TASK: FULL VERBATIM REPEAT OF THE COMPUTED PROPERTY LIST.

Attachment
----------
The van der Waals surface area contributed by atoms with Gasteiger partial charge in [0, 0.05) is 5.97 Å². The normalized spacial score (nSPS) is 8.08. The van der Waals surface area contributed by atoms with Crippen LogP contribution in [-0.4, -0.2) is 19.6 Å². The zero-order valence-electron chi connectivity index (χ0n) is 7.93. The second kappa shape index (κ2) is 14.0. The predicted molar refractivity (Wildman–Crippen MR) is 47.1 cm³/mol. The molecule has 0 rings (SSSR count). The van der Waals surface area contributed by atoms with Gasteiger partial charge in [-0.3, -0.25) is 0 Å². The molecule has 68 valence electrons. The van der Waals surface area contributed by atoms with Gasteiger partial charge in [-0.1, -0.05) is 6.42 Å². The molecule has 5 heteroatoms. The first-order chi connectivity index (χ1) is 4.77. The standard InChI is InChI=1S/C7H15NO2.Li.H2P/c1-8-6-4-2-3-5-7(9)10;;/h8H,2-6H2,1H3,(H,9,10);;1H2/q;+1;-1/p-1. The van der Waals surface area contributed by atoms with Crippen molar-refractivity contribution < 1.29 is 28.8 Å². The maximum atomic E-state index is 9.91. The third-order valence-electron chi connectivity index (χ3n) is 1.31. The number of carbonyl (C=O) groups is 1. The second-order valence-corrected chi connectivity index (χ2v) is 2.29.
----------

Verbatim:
The van der Waals surface area contributed by atoms with Gasteiger partial charge in [0, 0.05) is 5.97 Å². The normalized spacial score (nSPS) is 8.08. The van der Waals surface area contributed by atoms with Crippen LogP contribution in [-0.4, -0.2) is 19.6 Å². The zero-order valence-electron chi connectivity index (χ0n) is 7.93. The second kappa shape index (κ2) is 14.0. The predicted molar refractivity (Wildman–Crippen MR) is 47.1 cm³/mol. The molecule has 0 rings (SSSR count). The van der Waals surface area contributed by atoms with Gasteiger partial charge in [-0.3, -0.25) is 0 Å². The molecule has 68 valence electrons. The van der Waals surface area contributed by atoms with Gasteiger partial charge in [-0.1, -0.05) is 6.42 Å². The molecule has 5 heteroatoms. The first-order chi connectivity index (χ1) is 4.77. The standard InChI is InChI=1S/C7H15NO2.Li.H2P/c1-8-6-4-2-3-5-7(9)10;;/h8H,2-6H2,1H3,(H,9,10);;1H2/q;+1;-1/p-1. The van der Waals surface area contributed by atoms with Crippen molar-refractivity contribution < 1.29 is 28.8 Å². The maximum atomic E-state index is 9.91. The third-order valence-electron chi connectivity index (χ3n) is 1.31. The number of carbonyl (C=O) groups is 1. The second-order valence-corrected chi connectivity index (χ2v) is 2.29.